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Remedy for Banking Crises: What Chicago and Islam Have In Common: A Comment

Al-Jarhi, Mabid (2004): Remedy for Banking Crises: What Chicago and Islam Have In Common: A Comment. Published in: Islamic Economic Studies , Vol. 11, No. 2 (2004): pp. 23-42.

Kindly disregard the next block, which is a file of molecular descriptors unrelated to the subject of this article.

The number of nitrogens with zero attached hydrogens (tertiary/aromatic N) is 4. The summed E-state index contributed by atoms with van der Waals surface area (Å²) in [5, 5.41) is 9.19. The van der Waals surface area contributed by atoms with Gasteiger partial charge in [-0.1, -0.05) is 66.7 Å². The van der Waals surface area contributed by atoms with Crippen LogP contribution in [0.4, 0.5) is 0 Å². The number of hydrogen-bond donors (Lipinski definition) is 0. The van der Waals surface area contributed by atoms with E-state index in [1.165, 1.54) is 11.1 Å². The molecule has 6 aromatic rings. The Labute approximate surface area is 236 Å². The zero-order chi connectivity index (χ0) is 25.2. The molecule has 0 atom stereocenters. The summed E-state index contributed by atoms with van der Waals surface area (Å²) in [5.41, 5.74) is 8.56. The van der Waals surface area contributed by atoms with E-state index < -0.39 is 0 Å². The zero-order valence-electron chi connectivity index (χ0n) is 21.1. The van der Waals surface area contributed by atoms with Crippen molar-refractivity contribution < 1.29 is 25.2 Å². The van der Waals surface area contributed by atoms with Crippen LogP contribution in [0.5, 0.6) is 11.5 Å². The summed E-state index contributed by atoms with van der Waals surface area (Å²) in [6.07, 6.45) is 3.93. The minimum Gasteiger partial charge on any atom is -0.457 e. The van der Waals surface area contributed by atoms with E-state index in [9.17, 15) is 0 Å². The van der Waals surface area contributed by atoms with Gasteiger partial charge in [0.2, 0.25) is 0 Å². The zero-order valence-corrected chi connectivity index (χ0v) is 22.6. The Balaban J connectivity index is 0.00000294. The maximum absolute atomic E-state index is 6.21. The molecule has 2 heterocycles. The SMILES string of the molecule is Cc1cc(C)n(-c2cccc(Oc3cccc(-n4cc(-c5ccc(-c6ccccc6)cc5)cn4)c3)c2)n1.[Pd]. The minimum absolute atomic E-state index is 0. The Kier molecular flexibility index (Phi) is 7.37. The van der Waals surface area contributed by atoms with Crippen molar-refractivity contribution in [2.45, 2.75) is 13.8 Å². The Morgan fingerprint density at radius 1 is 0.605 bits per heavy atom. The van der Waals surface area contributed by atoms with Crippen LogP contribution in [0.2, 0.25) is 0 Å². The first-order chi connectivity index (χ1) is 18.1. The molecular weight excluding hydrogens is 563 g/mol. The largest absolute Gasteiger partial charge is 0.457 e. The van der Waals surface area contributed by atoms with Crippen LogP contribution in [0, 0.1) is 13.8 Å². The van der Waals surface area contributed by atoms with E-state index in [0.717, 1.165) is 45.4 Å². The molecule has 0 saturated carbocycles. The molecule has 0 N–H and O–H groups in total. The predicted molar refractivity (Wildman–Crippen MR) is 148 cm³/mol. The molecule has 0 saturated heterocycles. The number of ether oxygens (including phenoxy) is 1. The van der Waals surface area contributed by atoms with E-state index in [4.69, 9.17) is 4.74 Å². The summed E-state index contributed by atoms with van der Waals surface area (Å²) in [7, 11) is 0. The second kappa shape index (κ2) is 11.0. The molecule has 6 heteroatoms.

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Stability is a basic requirement for the proper functioning of the banking system and a key to its contribution to growth and development. Repeated failure of banks led some economists to believe that the banking and financial system may be suffering from structural problems and is in need of fundamental reform (Spong, 1993]. The Islamic monetary system is known to consider demand and investment deposits as two distinct contracts. Demand deposits are merely loans that are fully guaranteed by banks and must be returned on demand. Investment deposits are given to banks on a profit-and-loss sharing basis. They are clearly associated with risk-taking and have specific maturities which, in principle, are not revocable. That is why some economists insisted on the total separation between demand and investment deposits through subjecting the former to 100 percent required reserves (Al-Jarhi 1981, 1983). Compared to conventional finance, this sounds like narrow banking. Kenneth Spong [1993) argues that narrow banking would improve the competitiveness of banks and makes them more market responsive. With regard to the latter point, he suggests that narrow banking would make deposit insurance unnecessary. Garcia, Marino and Cibils (2000) find similarities between narrow banking and Islamic banking. As narrow banking seems to be an uncommon concept among specialists in Islamic economics, this comment is rather expanded to explain the what and why of narrow banking, how it relates to banking theory, its relationship with the long series of proposals for monetary reform, its pros and cons, and finally how it relates to Islamic banking. The paper concludes that narrow banking has merits that become especially obvious when other opportunities of investment outside the banking sector are recognized. It bears similarities with Islamic banking, to the extent that demand deposits are guaranteed both theoretically and practically. Under narrow banking, the role of investment banks would carry features similar to Islamic banking when the relationship between savers and banks are considered. However, when it comes to financing investment, Islamic banks avoid trading future for present money, while conventional investment banks stick to the interest-based modes of finance.

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